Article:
Simulation of Freshwater Processes Associated with the Canadian Arctic Archipelago

  • Author / Creator
    Hu, Xianmin
  • This thesis presents the numerical simulations related to freshwater processes within the Canadian Arctic Archipelago (CAA) using a coupled ocean and sea ice pan-Arctic model based on NEMO v3.1. In this study, two major routes for the export of Pacific water to the North Atlantic, via either Fram Strait or the CAA, are identified using three dimensional (3D) Lagrangian particle tracking. More than 70% of the Pacific water is exported out of the Arctic Ocean within 10 years using either the Transpolar route or the Alaskan route. About 50% of the above water is delivered to the North Atlantic through the central CAA. The proportion of Pacific water transported along the two routes is found to be associated with the spatial distribution of freshwater within the Canadian Basin. The impacts of Greenland melt are studied through a series of sensitivity experiments that add different amounts of freshwater along the coast of Greenland. Compared to the control run, enhanced Greenland melt significantly increases the freshwater content within Baffin Bay, raising the dynamic heights and further weakening the CAA throughflows. Meanwhile, a strengthened outflow through Fram Strait is produced to compensate for the reductions in volume and freshwater transport through the CAA. Using forcing data from global climate models under the IPCC 20C3M and A1B climate scenarios, sea ice and surface ocean conditions within the CAA and adjacent regions are studied in detail. Remarkable changes in sea ice (concentration and thickness) are shown in the simulation from the mid 2020s to the mid 2060s. A shrinking of 65% in concentration and a thinning of 75% in thickness are estimated over the 40 years. Lower albedo results in more heat absorbed by the ocean, increasing the sea surface temperature, especially in summer. However, sea surface salinity within the CAA does not become fresher under the context of ice melting but demonstrates a strong decadal oscillation. Also an increase in the Arctic Ocean freshwater storage is simulated. Change in the sea surface height in Baffin Bay and Canadian Basin impacts the central CAA throughflow and pathway of Pacific water in the Arctic Ocean in the future.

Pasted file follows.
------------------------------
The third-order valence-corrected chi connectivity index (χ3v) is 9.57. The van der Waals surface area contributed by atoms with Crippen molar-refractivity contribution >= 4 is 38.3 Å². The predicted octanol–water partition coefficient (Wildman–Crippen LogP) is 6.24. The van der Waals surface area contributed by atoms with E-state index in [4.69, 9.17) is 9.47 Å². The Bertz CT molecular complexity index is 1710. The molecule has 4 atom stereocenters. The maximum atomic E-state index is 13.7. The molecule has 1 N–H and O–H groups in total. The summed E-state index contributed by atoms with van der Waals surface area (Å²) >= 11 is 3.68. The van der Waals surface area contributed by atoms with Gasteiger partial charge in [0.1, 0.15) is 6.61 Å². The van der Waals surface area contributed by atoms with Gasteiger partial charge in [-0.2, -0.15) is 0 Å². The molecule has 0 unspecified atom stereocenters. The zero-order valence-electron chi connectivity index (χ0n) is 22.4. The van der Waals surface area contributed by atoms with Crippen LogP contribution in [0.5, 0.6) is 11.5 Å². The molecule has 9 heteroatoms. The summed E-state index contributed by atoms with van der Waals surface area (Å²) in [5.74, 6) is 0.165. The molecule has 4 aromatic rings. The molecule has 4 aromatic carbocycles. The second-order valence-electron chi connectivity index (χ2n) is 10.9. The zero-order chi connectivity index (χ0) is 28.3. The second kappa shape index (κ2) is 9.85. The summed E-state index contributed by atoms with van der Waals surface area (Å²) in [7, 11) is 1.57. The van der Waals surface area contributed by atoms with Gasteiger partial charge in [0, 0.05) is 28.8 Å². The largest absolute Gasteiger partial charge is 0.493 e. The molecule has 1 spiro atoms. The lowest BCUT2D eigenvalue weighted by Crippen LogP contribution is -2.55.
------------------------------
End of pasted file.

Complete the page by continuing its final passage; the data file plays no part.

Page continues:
• Subjects / Keywords
  • Graduation date
  • Type of Item
  • Degree
    Doctor of Philosophy
  • DOI
  • License
    This thesis is made available by the University of Alberta Libraries with permission of the copyright owner solely for non-commercial purposes. This thesis, or any portion thereof, may not otherwise be copied or reproduced without the written consent of the copyright owner, except to the extent permitted by Canadian copyright law.
  • Language
  • Institution
    University of Alberta
  • Degree level
  • Department
    • Department of Earth and Atmospheric Sciences
  • Supervisor / co-supervisor and their department(s)
    • Paul G. Myers (Earth and Atmospheric Sciences)
  • Examining committee members and their departments
    • Bruno Tremblay (Atmospheric and Oceanic Sciences, McGill University)
    • Gerhard W. Reuter (Earth and Atmospheric Sciences)
    • Andrew B.G. Bush (Earth and Atmospheric Sciences)
    • Christian Haas (Earth & Space Science & Engineering, Lassonde School of Engineering, York University)